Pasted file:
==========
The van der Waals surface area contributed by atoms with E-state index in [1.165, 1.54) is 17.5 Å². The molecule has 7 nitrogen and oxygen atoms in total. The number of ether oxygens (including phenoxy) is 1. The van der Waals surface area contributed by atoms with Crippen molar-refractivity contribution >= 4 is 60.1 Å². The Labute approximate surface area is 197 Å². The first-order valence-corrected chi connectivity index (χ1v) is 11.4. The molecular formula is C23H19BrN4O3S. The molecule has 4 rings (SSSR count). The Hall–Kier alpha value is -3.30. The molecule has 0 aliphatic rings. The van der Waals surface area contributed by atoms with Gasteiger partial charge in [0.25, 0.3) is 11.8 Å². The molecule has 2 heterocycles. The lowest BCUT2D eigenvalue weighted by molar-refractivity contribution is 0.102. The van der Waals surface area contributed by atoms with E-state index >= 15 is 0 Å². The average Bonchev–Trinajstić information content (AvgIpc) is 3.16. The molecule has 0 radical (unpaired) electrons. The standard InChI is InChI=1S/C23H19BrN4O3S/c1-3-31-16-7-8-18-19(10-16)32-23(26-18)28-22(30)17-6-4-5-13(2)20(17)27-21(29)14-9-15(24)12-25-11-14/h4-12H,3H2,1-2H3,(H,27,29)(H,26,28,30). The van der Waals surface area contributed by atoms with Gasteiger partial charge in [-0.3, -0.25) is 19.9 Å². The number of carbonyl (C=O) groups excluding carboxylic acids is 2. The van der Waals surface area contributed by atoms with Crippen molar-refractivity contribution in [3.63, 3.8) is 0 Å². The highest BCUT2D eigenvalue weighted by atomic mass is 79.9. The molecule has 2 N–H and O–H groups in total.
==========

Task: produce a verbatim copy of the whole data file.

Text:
The van der Waals surface area contributed by atoms with E-state index in [1.165, 1.54) is 17.5 Å². The molecule has 7 nitrogen and oxygen atoms in total. The number of ether oxygens (including phenoxy) is 1. The van der Waals surface area contributed by atoms with Crippen molar-refractivity contribution >= 4 is 60.1 Å². The Labute approximate surface area is 197 Å². The first-order valence-corrected chi connectivity index (χ1v) is 11.4. The molecular formula is C23H19BrN4O3S. The molecule has 4 rings (SSSR count). The Hall–Kier alpha value is -3.30. The molecule has 0 aliphatic rings. The van der Waals surface area contributed by atoms with Gasteiger partial charge in [0.25, 0.3) is 11.8 Å². The molecule has 2 heterocycles. The lowest BCUT2D eigenvalue weighted by molar-refractivity contribution is 0.102. The van der Waals surface area contributed by atoms with E-state index >= 15 is 0 Å². The average Bonchev–Trinajstić information content (AvgIpc) is 3.16. The molecule has 0 radical (unpaired) electrons. The standard InChI is InChI=1S/C23H19BrN4O3S/c1-3-31-16-7-8-18-19(10-16)32-23(26-18)28-22(30)17-6-4-5-13(2)20(17)27-21(29)14-9-15(24)12-25-11-14/h4-12H,3H2,1-2H3,(H,27,29)(H,26,28,30). The van der Waals surface area contributed by atoms with Gasteiger partial charge in [-0.3, -0.25) is 19.9 Å². The number of carbonyl (C=O) groups excluding carboxylic acids is 2. The van der Waals surface area contributed by atoms with Crippen molar-refractivity contribution in [3.63, 3.8) is 0 Å². The highest BCUT2D eigenvalue weighted by atomic mass is 79.9. The molecule has 2 N–H and O–H groups in total.